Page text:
2 d. Do any Commission rules create impediments to enhanced Amateur Radio Service communications?

The deadline for comment filing was May 17, 2012.   To look at what others had submitted, search for proceeding number 12-91. 

The FCC Uses & Capabilities of ARS Report to Congress was released August 20, 2012 (DA 12-1342).

Under "Other impediments"  (page 12) item 36 in the FCC report, they do acknowledge that:

36. Some commenters identified Commission rules that they believe impede advanced amateur communications. The ARRL asserts that the Commission’s regulation of emission types and digital bit rates is overly conservative and can prevent amateur operators from using the emission type and frequency suitable for transmission path and the information to be transmitted.

It's also worth mentioning that in some of the comments of Scot Stone Deputy Chief, Mobility Division of the FCC's in DA 08-1082 state:

We also believe that imposing a maximum bandwidth limitation on data emissions would result in a loss of flexibility to develop and improve technologies as licensees’ operating interests change, new technologies are incorporated, and frequency bands are reallocated. Additionally, we believe that amending the amateur service rules to limit the ability of amateur stations to experiment with various communications technologies or otherwise impeding their ability to advance the radio art would be inconsistent with the definition and purpose of the amateur service. Moreover, we do not believe that changing the rules to prohibit a communications technology currently in use is in the public interest.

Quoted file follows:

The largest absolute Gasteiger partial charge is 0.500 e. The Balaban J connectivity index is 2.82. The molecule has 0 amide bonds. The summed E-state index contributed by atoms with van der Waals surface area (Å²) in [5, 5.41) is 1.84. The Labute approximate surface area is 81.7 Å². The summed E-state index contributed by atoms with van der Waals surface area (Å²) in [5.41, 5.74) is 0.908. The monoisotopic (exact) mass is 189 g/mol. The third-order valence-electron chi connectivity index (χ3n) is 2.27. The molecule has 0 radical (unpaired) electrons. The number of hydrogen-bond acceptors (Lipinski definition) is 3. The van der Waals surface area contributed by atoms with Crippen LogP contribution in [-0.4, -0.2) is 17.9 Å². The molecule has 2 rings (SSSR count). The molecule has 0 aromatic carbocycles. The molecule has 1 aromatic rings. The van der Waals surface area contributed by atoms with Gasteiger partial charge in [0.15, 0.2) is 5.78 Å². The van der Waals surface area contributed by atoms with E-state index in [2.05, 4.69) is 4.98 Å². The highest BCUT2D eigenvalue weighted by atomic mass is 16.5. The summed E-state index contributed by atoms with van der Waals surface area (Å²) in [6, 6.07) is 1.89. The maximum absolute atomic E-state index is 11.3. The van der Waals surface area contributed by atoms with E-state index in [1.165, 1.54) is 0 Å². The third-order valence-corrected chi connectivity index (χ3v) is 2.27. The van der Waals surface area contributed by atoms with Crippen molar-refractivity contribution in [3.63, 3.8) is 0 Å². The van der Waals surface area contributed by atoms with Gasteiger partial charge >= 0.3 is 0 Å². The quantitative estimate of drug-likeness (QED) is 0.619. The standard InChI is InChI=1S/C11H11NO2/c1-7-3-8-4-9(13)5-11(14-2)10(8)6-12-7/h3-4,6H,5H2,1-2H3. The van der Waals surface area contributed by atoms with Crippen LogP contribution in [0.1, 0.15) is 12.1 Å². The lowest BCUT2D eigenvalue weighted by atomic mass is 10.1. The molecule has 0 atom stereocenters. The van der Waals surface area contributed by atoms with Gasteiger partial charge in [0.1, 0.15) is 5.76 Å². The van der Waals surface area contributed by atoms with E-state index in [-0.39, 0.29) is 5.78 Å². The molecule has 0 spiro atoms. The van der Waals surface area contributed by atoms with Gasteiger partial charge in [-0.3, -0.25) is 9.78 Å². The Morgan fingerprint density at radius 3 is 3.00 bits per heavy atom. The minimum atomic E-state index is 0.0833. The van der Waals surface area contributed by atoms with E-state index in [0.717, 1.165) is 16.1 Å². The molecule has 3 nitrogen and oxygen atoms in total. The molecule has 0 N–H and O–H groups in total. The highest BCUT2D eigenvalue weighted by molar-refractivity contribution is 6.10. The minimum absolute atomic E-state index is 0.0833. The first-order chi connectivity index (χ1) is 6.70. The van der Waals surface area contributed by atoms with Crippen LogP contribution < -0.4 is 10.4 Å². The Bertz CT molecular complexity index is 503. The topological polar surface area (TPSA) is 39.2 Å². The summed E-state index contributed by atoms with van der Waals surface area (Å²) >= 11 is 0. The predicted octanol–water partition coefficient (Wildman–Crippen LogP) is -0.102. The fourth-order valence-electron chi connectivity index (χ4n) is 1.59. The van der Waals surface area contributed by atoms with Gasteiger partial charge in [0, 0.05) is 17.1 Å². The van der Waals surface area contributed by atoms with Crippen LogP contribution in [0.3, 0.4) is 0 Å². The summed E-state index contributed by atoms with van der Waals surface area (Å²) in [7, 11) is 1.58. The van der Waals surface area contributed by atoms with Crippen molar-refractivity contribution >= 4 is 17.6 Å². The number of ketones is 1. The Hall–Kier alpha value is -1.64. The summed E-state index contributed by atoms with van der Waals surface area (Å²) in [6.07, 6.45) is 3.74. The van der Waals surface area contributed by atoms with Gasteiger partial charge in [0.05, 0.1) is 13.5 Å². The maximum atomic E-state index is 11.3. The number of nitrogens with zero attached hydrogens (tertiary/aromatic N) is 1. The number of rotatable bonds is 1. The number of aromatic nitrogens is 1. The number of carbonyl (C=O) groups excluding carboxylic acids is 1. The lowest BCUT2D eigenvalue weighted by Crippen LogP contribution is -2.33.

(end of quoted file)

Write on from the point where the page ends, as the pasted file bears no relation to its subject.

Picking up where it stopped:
There have been prior efforts to overhaul the bandwith rules.

Back in 1977, the FCC issued a NPRM, Docket 20777 suggesting a change from emissions authorization to bandwidth authorization.  And in November 2005, the ARRL formally asked the FCC to adopt the League's plan to segment the Amateur Radio bands solely by emission bandwidth rather than by mode (RM-11306).  In both cases, widespread misconceptions led to withdrawals of the proposals.

Powerful Transport Flexibility

High Speed Multi Media data links can support most of the traffic that the Internet currently does, including; remote printing and facsimile, video conferencing & instant messaging, voice, the Web (HTTP), file transfer (FTP), and forums.   D-Star Digital voice and data, Voice Over IP using SIP & Asterisk private branch exchange (PBX) open source telephony switching technology's well as Electronic Mail even via WinLink, AX.25 and more, can all be supported over a High Speed Multi Media network.  Talk about flexibility!